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This week in Supreme Court history: New limits on the spending power

June 30, 2017 by Symone Mazzotta


The Framers of the Constitution believed that the government they designed was one of limited, enumerated powers, leaving other powers to the states and the people themselves. The 10th Amendment reiterates this.

However, the Spending Clause in Article I, Section 8, raises questions about the true limits of federal power. It states that Congress has the power to “lay and collect Taxes, Duties, Imposts, and Excises, to pay the Debts and provide for the common Defence and general Welfare of the United States.”

The extent of this power was debated by the Framers, with two notable views in competition. James Madison believed the Spending Clause demanded a narrow interpretation, in which Congress could only authorize spending on behalf of its explicitly designed powers in the Constitution. Alexander Hamilton believed in a broad interpretation, enabling Congress to authorize any spending on behalf of the “general welfare.” Hamilton’s view has triumphed in Congress and in the courts.

Over time, the federal government has wielded this power to influence state policy. And on June 23, 1987, the U.S. Supreme Court ruled that Congress could put conditions on money it gives to the states. That decision in South Dakota v. Dole officially made 21st birthdays a national cause for celebration.

In 1984, Congress passed the National Minimum Drinking Age Act that required the Secretary of Transportation, Elizabeth Dole, to deny states five percent of their federal highway funds if they did not impose a drinking age of 21. Before this act, each state had varying drinking ages, ranging from 18 to 21; South Dakota had a drinking age of 19, for purchasing beer containing up to 3.2% alcohol. The state sued the federal government for overstepping its authority.

In a 7-2 vote, the Court concluded that it was constitutional for Congress to create conditions on federal spending. Chief Justice William Rehnquist delivered the majority opinion, rejecting the argument that Section 2 of the 21st Amendment barred the federal government from taking indirect action to influence alcohol policy. He affirmed that Congress is tasked with promoting the “general welfare” and that conditions on spending are often necessary to “further broad policy objectives.”

However, Rehnquist did outline five restrictions on the spending power. First, the spending must be in pursuit of the “general welfare,” an idea largely at Congress’ discretion. Second, the conditions on the spending must be unambiguous, allowing states to make a clear choice about accepting the money. Third, the conditions must be related to a federal interest and program. Fourth, the conditions must not violate other parts of the Constitution. Finally, the conditions must not be “coercive.” The Court found that the National Minimum Drinking Age Act complied with these requirements.

In her dissent, Justice Sandra Day O’Connor did not challenge the authority Congress has within the Spending Clause. Rather, she denied that the minimum drinking age bore a sufficient relationship to the federal interest in highway maintenance and construction.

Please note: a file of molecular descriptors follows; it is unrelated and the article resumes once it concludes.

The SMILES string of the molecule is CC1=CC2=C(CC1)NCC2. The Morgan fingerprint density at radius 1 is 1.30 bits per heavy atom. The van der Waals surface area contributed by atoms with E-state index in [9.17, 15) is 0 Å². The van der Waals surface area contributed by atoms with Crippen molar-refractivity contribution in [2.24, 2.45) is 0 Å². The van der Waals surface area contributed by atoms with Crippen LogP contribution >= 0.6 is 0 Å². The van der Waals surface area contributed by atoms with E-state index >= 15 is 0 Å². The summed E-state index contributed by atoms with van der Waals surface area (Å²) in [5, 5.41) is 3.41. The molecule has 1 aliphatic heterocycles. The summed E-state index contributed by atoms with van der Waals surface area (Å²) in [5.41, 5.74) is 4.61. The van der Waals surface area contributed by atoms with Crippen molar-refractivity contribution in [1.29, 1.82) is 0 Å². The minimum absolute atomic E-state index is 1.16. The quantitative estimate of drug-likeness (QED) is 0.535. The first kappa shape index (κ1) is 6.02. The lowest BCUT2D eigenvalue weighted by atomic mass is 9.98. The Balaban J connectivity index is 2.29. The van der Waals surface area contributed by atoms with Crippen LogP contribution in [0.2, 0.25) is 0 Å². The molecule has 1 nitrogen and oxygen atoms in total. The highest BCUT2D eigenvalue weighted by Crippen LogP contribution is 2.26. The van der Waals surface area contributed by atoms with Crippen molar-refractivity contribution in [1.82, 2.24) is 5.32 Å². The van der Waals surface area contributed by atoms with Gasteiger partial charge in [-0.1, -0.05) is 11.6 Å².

She argued:

When Congress appropriates money to build a highway, it is entitled to insist that the highway be a safe one. But it is not entitled to insist as a condition of the use of highway funds that the State impose or change regulations in other areas of the State's social and economic life because of an attenuated or tangential relationship to highway use or safety. Indeed, if the rule were otherwise, the Congress could effectively regulate almost any area of a State's social, political, or economic life on the theory that use of the interstate transportation system is somehow enhanced.

For O’Connor, demanding a national drinking age amounted to a new regulation rather than simple a condition on spending, thus infringing on powers granted to the states by the 21st Amendment. 

Since Dole, conditions on federal grant money have become routine. But it was not until the Court’s 2012 decision in the first Obamacare case, National Federation of Independent Businesses v. Sebelius, that the Court weighed in again on the limitations of the spending power.

That case, focused largely on the constitutionality of the so-called “individual mandate” of the Affordable Care Act, also considered the Act’s condition that a state would lose all of its of Medicaid funding if it chose not to expand the program. A majority of the Court understood that condition to violate one of Dole’s requirements – namely, that conditions not be “coercive.” In his opinion for the majority, Chief Justice John Roberts memorably called it “a gun to the head.”

In January, President Trump signed an executive order mandating that “sanctuary jurisdictions” will lose federal funding if they do not comply with Section 1373 of the Immigration and Nationality Act, which bars states or other jurisdictions (cities, counties, etc.) from preventing officials from communicating with the federal government about someone’s immigration status. However, in April, a federal judge blocked the President’s order, noting that only Congress can impose conditions and that, even if separation of powers were not at issue, the conditions would violate multiple factors laid out in Dole.

So, if President’s Trump executive order is to ever to be enforced to the fullest extent by stripping sanctuary jurisdictions of certain federal funds, Congress will need to make that happen by imposing conditions that are unambiguous, related to immigration or law enforcement, and not coercive.

For more on sanctuary cities, listen to our weekly podcast, We the People:

Symone Mazzotta is an intern at the National Constitution Center. She is also a recent graduate of Fairfield University.

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